About BASF Future Business GmbH: BASF Future Business GmbH, a 100 percent subsidiary of BASF SE, was founded in April 2001. It aims to open up business areas with above-average growth rates that lie outside BASF's mainstream activities. The company focuses on chemistry-based new materials, technologies and system solutions. BASF Future Business GmbH commissions research from BASF's R&D units but also cooperates with startup companies, industrial partners, universities and potential customers. Other alternatives include the acquisition of direct stakes, joint ventures with partner companies or provision of venture capital via the subsidiary BASF Venture Capital GmbH. Further information on BASF Future Business is available on the Internet at www.basf-fb.de
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  • 14 Comments
      • 6 Years Ago
      I think folks need to open their minds when it comes to batteries. They do not need to be analogous to what you put in your 1970's flashlight. They do not need to be a box of hazardous chemicals. All a battery is is a devise that stores energy, like the spring in a windup wristwatch or the alcohol in your aftershave.

      The best battery might actually be a carbon fiber air tank. It's light weight, recharging is very quick, self-discharge very low, so on and so forth. Now I'm in no way saying it is or will ever be the holy grail, just trying to get people to think beyond the usual.

      Another is a fuel cell. It is a electrochemical battery and it can be recharged/refilled with sustainable carbon neutral biofuels and we have a great infrastructure for dealing with similar liquids.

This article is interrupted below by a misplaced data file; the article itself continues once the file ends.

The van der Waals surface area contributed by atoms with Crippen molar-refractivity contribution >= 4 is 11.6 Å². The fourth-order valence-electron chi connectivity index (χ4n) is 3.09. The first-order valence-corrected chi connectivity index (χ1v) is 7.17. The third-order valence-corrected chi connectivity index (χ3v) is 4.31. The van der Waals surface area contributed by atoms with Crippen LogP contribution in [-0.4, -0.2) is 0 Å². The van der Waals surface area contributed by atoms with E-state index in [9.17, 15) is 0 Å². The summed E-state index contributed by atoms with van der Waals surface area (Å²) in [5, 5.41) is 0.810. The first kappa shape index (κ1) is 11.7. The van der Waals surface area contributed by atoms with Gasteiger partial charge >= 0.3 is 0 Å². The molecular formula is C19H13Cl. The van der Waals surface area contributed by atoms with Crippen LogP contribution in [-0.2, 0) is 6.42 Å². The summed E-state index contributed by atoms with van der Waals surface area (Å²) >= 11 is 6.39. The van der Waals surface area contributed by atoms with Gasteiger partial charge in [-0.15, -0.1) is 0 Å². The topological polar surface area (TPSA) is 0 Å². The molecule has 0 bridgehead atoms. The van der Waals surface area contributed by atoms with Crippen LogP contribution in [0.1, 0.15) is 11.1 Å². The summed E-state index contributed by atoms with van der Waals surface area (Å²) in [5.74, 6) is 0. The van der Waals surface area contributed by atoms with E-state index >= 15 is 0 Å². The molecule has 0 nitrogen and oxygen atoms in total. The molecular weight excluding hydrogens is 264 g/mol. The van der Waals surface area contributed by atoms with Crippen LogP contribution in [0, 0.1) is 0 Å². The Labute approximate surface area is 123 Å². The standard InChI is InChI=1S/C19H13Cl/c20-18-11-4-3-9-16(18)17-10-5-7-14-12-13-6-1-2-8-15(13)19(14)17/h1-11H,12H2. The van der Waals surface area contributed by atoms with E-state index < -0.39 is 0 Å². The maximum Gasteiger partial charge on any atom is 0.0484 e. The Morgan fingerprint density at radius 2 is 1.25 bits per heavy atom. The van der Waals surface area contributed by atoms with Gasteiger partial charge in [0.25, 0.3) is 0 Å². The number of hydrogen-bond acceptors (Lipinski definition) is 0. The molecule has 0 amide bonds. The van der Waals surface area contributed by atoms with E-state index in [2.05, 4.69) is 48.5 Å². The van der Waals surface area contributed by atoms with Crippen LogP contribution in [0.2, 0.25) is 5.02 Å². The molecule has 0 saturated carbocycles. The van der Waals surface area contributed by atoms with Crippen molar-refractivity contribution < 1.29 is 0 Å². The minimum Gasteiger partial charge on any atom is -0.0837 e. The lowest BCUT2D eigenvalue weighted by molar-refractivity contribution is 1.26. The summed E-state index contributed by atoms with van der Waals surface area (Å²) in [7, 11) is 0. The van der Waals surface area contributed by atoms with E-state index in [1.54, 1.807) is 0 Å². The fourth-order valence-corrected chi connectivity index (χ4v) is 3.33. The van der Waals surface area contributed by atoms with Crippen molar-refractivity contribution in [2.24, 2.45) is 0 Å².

Cheers!

      • 6 Years Ago
      If they can bring these batteries to market at a reasonable price per Kwh stored, then it would be all over for gassers, diesels, and H2. At 2 Kwh per Kg, an 80 Kwh battery pack with a range of about 300 miles would weight only 40 Kg (88 lbs.) - hey, you could double that and it would weigh about the same as the average adult passenger! Subdivide the battery into 10 Kg modules, and battery swapping could be done by hand, if necessary.

      But as great as Li-S batteries could be, it isn't the ultimate for chemical battery energy storage. Li-Air cells could conceivably reach even higher energy densities because it wouldn't have to carry the oxidizer within it.
      • 6 Years Ago
      Li S is very good, cycle life is terrible thou. They should keep on doing the R&D, however I am not holding my breath for a product soon. PolyPlus...lol I know this guys for 8 years now, first time they made the news. Li metal cells...that'd be a fun project ;).
      • 6 Years Ago
      two stories from the same website about new 10x improvements in batteries

      http://www.greencarcongress.com/2009/05/stair-20090518.html#more